Onion Creek Ranch, Lohn, Texas
Suzanne W. Gasparotto, Onion Creek Ranch, Lohn, TX
Lohn, Texas
Onion Creek Ranch "Chevon, cabrito, goat... No matter what you call it, it is the HEALTHY red meat™
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HYDRATION & NUTRITION BASIC TO TREATING SICK GOATS

A sick goat cannot get well if it is not also hydrated and fed. This may seem like an obvious statement, but it is amazing how many producers never take food and water into account as they work towards getting a sick goat well again.

Hydration is necessary from the beginning of treatment for any illness or injury. A 100-pound goat needs at least one gallon of water a day to survive. The producer can do everything right treatment-wise for pneumonia, ruminal acidosis, listeriosis, meningeal deerworm, or any other illness or injury, and the goat will still die if it is not kept hydrated. After about three days of not eating, nutrition has to be added to the goat's diet. Protein, energy, minerals, and vitamins must be given in addition to water and electrolytes or the goat will starve to death.

Water, electrolytes, and liquid nutrients must be stomach-tubed into any goat that is off-feed. It is not reasonably possible to syringe enough fluids into an adult goat to maintain adequate hydration and nutrition. A 100-pound goat needs 3840 cc's of fluids a day. That's right. One gallon is 128 ounces; 30 cc's equal one ounce. That means that one gallon is 3840 cc's. Goats stress easily. Attempting to get even close to that amount of fluids into a goat by mouth via syringe will upset the goat and interfere with its recovery -- not to mention making a nervous wreck of the producer.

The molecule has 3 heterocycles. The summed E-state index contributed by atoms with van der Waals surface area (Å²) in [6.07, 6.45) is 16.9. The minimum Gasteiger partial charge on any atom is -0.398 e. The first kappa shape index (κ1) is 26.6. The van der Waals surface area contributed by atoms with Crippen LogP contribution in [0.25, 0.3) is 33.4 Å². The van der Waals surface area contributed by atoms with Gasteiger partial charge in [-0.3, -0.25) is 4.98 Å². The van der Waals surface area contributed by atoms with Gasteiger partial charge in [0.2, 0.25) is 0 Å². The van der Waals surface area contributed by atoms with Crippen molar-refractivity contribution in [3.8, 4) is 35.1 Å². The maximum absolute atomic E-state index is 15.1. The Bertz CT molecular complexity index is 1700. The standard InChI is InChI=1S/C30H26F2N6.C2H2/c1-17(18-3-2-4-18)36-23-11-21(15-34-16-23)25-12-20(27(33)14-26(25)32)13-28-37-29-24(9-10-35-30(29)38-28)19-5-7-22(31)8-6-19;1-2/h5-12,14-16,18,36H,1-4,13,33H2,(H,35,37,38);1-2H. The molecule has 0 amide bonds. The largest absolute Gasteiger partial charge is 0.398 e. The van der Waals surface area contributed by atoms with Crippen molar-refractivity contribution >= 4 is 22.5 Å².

In order to provide these essential needs, the producer must have on hand before illness occurs the following items at a minimum: (1) rectal thermometer, (2) weak kid syringe and stomach tube, (3) adult goat stomach tube which the producer will have to make by following the directions in this writer's article on Stomach Tubing , (4) ReSorb or other electrolytes, (5) Entrolyte -- not Entrolyte HE -- oral calf ruminant powder or equivalent product that contains about 13% protein. There are many other items that every producer should have in stock; a list of them can be found in the article entitled "Supplies Every Goat Rancher Needs".

Like humans or other animals, food and water is essential to the goat's survival. Curing the illness while starving the goat to death is not the goal. Medication without hydration and nutrition is useless.

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Important! Please Read This Notice!

All information provided in these articles is based either on personal experience or information provided by others whose treatments and practices have been discussed fully with a vet for accuracy and effectiveness before passing them on to readers.

In all cases, it is your responsibility to obtain veterinary services and advice before using any of the information provided in these articles. Suzanne Gasparotto is not a veterinarian.Neither tennesseemeatgoats.com nor any of the contributors to this website will be held responsible for the use of any information contained herein.

The author, Suzanne Gasparotto, hereby grants to local goat publications and club newsletters, permission to reprint articles published on the Onion Creek Ranch website under these conditions: THE ARTICLE MUST BE REPRODUCED IN ITS ENTIRETY AND THE AUTHOR'S NAME, ADDRESS, AND CONTACT INFORMATION MUST BE INCLUDED AT THE BEGINNING OF THE REPRINT. We would appreciate notification from any clubs or publications when the articles are used. (A copy of the newsletter or publication would also be a welcome addition to our growing library of goat related information!)

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